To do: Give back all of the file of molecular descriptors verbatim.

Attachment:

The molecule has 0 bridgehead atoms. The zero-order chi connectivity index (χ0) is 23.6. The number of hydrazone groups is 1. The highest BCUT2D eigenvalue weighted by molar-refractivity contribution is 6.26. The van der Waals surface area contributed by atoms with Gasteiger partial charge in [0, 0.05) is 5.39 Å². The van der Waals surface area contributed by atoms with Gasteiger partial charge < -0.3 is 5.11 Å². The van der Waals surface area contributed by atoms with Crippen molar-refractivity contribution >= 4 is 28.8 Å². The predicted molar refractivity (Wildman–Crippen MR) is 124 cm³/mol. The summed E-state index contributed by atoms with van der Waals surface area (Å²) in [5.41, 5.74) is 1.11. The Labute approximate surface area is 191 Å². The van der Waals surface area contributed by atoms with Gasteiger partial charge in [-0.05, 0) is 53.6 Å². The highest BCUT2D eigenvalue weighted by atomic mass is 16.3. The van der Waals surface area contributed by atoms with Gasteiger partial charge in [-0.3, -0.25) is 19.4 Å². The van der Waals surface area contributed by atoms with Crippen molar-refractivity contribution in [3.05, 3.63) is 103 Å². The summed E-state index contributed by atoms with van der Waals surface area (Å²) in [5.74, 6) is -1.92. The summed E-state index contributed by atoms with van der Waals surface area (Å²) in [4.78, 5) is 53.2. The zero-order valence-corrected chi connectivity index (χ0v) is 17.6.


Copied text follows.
The molecule has 0 bridgehead atoms. The zero-order chi connectivity index (χ0) is 23.6. The number of hydrazone groups is 1. The highest BCUT2D eigenvalue weighted by molar-refractivity contribution is 6.26. The van der Waals surface area contributed by atoms with Gasteiger partial charge in [0, 0.05) is 5.39 Å². The van der Waals surface area contributed by atoms with Gasteiger partial charge < -0.3 is 5.11 Å². The van der Waals surface area contributed by atoms with Crippen molar-refractivity contribution >= 4 is 28.8 Å². The predicted molar refractivity (Wildman–Crippen MR) is 124 cm³/mol. The summed E-state index contributed by atoms with van der Waals surface area (Å²) in [5.41, 5.74) is 1.11. The Labute approximate surface area is 191 Å². The van der Waals surface area contributed by atoms with Gasteiger partial charge in [-0.05, 0) is 53.6 Å². The highest BCUT2D eigenvalue weighted by atomic mass is 16.3. The van der Waals surface area contributed by atoms with Gasteiger partial charge in [-0.3, -0.25) is 19.4 Å². The van der Waals surface area contributed by atoms with Crippen molar-refractivity contribution in [3.05, 3.63) is 103 Å². The summed E-state index contributed by atoms with van der Waals surface area (Å²) in [5.74, 6) is -1.92. The summed E-state index contributed by atoms with van der Waals surface area (Å²) in [4.78, 5) is 53.2. The zero-order valence-corrected chi connectivity index (χ0v) is 17.6.